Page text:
Sunday, June 29, 2008

Hitchhiking in Mount Vernon, IL

I am very late with this entry. No real excuses. Sorry.

Tuesday we traveled from Nashville to Bloomington, IL. Lis and I like to get out and walk and see stuff, so after a couple of hours on the road, I asked Magellan to tell me about some points of interest. As it turns out we were just an exit or so away from Mount Vernon, IL.

The AAA information built into Magellan pointed out that the Appellate courthouse was where Abraham Lincoln argued cases and also served as an emergency hospital under the guidance of Clara Barton during a tornado in 1888. Magellan also said that there was an historic village to see in the town. So we told Magellan to take us there. And she did. Right to the center of Mt. Vernon.

We looked around and didn't really see anything that looked like a replica of a village, and no real signs about the Appellate Court. So we parked and started wandering around downtown. Taylor and Lis periodically said, "There's an old building. Maybe that's it." And so we would walk to that, ultimately finding an old church and a couple of other buildings.

Finally we saw a postal worker and asked her. She directed us down a street, told us where to turn after a bit, and we set out walking.

What turned out later to be something like 2 miles, we ended up outside the Cedarhurst Center for the Arts. We didn't go in there because we figured the village was on the other side, but as we walked by the center we were able to enjoy the many wonderful sculptures that dot their park.

Finally we came to a sign that sign that directed us to the go down one more street. At this point Taylor said, "I want to go back to the car." I suspect we all did at that point. It was in the low 90s and we were pretty hot and thirsty and sweaty. Bear was dragging along on his leash. I told the other two that I would go to the car and bring it back. I suspected that we had come the long way to our present location and my internal compass was telling me that I could turn around and go straight down the street we were on and find downtown. I assured Lis that I would ask someone.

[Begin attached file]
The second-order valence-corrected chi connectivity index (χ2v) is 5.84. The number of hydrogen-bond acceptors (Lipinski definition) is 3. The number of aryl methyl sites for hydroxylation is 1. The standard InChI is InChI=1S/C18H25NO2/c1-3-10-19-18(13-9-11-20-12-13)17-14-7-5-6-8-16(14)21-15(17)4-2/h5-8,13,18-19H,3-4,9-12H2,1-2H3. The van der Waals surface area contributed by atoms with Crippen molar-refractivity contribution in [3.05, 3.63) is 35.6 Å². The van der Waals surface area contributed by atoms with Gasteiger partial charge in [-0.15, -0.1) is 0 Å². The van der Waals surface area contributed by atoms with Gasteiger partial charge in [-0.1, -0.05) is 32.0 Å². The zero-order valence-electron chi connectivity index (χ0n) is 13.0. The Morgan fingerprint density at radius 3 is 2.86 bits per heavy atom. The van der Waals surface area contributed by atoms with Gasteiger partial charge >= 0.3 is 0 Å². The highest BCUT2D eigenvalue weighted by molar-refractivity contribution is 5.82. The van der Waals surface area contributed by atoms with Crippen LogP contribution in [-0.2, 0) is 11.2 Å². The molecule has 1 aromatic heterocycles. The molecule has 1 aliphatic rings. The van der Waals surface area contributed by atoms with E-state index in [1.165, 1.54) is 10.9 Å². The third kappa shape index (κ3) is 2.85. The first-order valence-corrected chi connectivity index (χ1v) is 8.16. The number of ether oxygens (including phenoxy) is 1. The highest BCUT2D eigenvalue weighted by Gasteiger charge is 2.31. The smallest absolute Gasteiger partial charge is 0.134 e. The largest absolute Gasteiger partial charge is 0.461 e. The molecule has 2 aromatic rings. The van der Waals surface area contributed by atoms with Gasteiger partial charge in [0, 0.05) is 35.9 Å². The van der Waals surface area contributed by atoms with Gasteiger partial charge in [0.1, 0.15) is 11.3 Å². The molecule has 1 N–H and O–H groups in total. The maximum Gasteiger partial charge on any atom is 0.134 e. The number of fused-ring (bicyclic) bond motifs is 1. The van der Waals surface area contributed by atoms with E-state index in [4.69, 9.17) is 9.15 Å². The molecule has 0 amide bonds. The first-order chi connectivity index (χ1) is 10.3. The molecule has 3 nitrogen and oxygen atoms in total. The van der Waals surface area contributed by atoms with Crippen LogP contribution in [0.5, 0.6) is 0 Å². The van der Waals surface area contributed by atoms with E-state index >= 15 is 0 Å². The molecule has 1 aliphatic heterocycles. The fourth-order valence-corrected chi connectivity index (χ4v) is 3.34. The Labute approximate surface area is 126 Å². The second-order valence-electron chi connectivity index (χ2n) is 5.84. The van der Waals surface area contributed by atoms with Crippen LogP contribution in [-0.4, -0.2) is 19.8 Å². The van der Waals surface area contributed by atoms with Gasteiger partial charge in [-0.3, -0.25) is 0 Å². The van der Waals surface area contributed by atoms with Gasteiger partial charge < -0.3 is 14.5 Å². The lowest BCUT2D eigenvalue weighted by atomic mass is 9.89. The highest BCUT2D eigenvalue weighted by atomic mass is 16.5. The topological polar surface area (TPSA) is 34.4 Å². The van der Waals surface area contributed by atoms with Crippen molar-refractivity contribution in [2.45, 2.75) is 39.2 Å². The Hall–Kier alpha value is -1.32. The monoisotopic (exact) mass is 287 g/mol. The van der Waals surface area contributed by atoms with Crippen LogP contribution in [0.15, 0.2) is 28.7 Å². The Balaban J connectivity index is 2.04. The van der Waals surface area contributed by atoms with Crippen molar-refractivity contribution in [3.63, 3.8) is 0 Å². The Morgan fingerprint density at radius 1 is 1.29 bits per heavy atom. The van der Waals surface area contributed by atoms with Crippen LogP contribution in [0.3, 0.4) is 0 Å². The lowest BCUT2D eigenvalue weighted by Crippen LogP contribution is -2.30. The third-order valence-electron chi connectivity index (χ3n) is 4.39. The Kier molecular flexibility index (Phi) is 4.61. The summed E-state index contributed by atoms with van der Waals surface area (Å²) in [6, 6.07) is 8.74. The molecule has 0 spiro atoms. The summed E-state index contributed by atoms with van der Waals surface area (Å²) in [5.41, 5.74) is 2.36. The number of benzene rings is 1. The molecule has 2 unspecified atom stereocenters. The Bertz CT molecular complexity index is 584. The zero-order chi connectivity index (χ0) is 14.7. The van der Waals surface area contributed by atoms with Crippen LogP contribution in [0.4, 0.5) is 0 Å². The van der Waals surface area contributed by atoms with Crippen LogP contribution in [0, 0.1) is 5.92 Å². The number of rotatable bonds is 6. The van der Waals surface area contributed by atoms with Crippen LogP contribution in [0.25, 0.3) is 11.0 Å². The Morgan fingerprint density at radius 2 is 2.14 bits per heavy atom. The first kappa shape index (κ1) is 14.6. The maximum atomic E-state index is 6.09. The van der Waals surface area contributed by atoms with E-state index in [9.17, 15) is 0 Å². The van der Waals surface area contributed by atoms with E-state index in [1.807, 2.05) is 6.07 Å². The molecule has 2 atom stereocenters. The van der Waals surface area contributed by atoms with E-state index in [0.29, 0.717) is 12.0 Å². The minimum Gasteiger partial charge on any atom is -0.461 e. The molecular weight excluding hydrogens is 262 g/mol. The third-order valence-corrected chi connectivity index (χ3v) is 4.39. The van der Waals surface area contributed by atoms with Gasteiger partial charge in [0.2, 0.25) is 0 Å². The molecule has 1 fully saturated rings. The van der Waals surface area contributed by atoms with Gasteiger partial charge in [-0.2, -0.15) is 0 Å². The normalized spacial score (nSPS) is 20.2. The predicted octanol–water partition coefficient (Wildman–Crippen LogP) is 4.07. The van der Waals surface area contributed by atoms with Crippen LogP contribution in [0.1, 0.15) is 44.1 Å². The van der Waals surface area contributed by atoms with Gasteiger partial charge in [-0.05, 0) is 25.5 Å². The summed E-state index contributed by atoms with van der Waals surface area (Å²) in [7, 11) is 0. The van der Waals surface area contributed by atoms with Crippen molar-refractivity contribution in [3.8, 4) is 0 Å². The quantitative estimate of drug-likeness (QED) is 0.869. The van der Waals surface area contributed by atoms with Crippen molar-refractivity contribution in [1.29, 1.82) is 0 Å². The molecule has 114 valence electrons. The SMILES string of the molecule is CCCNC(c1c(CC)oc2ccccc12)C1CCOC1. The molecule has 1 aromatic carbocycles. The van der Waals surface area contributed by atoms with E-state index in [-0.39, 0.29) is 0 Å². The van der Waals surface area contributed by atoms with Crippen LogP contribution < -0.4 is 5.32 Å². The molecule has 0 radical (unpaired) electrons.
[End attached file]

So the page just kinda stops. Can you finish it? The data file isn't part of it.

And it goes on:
And so I set out and, after about 3 blocks, I saw an elderly gentleman outside a house pounding a "For Rent" sign into the ground. We had noticed a mailbox right there that had the name "T--" on it, and above the mailbox was another sign that said, "The house that Jack built." I had commented on it to the others when we walked by the first time.

"Are you Jack?" I asked the gentleman.

"Yes!" he said, with a quizzical look on his face.

I walked toward him with my hand outstretched. "I'm Karen and I'm lost," I told him.

He chuckled a bit and then I told him I was from South Carolina, traveling to Minneapolis to visit family with my friend and younger son. We had stopped here to stretch our legs and ended up walking pretty far from our car. I asked him to confirm my suspicion about where downtown was, and he immediately said, "Hop in the car. I'll run you down there."

And so we moved his extension cords out of the way and hopped into his Taurus.

"So when did you build your house?" I asked.

"Oh, my wife and I did in '67," he said.

"So you've lived here almost all my life," I said.

"Oh, I think I'm about three times as old as you are," he chuckled.

"Now Jack, I doubt that," I said. "I'm 48."

"Well I'm 86, so I guess almost twice then," he laughed.

As we drove back to the car (and here I proudly mention that I was correct about its' location...thanks to my great sense of direction), we visited for a bit about our lives. He lost his wife in 1992 and has three living children. One lives about 40 miles away and the others close to 300. He's a retired boilermaker and then did some arrangements for land leases to oil companies. "I still do a little of that," he said.

And we got back to the car. We exchanged email addresses and I got into my car to go back to the others.

The village was closed and is obviously a tourist thing...but it seems well put together. I was disturbed by the real gravestones that are just leaning up against the church in the village. My theory is that if old gravestones fall over or break, they should be left on the gravesite if they aren't going to be repaired. There is a great cemetery by the village. But we were too hot and tired to do any more walking around, so we left. We never did go back to the Appellate Courthouse to look around. That's the real attraction there, to my way of thinking. I guess you can call for a free tour. We'll have to do that some day.

So kudos to Jack, of "the house that Jack built!" Great guy!

No comments: